Jay, M. & Morad, M. (2006). Crying over Spilt Milk: A Critical Assessment of the Ecological Modernisation of New Zealand’s Dairy Industry. Society & Natural Resources, 20(5), 469-478.
Permanent Research Commons link: http://hdl.handle.net/10289/1307
Ecological modernization theory holds that capitalist economic structures can be transformed to avoid long-term environmental damage, through the introduction of modern environmental technologies and reforming modern institutions. Empirical evidence, drawing on ecological modernization practices in some European and North American contexts, lends support to this view. However, it is not clear yet whether the practices of ecological modernization can be applied with equal success to agricultural industries (such New Zealand's dairy sector), based on farmers as multiple producers. The New Zealand dairy industry faces political and commercial pressure to improve its environmental performance while maintaining commercial competitiveness in a global marketplace. In response to such pressures, the industry's main umbrella organization (Fonterra) has taken steps to improve the environmental management practices of the farmers who supply milk. The New Zealand dairy industry offers an example from which to assess the relevance of economical modernization theory.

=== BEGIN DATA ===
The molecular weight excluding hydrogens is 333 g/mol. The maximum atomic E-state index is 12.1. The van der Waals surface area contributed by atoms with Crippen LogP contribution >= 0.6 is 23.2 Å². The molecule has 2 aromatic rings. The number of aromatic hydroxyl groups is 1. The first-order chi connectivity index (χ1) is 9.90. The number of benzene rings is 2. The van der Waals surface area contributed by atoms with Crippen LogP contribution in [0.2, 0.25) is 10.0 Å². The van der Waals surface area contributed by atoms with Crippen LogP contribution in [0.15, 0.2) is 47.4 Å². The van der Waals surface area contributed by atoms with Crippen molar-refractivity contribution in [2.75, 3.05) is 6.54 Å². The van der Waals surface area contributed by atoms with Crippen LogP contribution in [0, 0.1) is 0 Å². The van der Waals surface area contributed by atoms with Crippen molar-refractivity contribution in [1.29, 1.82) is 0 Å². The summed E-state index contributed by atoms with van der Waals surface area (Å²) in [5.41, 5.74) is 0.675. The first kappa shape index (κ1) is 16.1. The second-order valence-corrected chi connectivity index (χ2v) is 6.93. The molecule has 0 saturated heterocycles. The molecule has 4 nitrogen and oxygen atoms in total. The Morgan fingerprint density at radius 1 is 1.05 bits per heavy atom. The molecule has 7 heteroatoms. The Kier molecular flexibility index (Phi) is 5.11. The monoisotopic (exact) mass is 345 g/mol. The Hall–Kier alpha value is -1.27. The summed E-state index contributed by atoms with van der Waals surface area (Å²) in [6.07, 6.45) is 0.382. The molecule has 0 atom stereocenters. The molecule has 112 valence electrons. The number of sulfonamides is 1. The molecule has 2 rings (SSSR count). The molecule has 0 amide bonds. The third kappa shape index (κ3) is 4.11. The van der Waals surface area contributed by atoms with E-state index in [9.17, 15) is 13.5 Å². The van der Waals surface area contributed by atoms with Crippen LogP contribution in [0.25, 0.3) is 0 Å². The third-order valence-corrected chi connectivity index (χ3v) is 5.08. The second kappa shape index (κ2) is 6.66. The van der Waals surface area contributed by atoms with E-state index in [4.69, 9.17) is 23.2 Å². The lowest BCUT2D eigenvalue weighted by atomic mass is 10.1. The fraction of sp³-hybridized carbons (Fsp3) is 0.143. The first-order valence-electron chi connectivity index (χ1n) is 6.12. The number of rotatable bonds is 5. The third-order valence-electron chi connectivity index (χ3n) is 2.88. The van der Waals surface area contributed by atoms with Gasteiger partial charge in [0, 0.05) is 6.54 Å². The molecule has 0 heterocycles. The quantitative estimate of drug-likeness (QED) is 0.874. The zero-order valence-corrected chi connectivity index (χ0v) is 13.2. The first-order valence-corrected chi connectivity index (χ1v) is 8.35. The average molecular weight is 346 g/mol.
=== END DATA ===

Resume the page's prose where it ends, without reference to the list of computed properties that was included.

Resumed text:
Taylor & Francis
This is an author’s version of an article published in the journal Society & Natural Resources, (c) 2008 copyright Taylor & Francis; International Journal of Environmental Studies is available online at http://www.informaworld.com.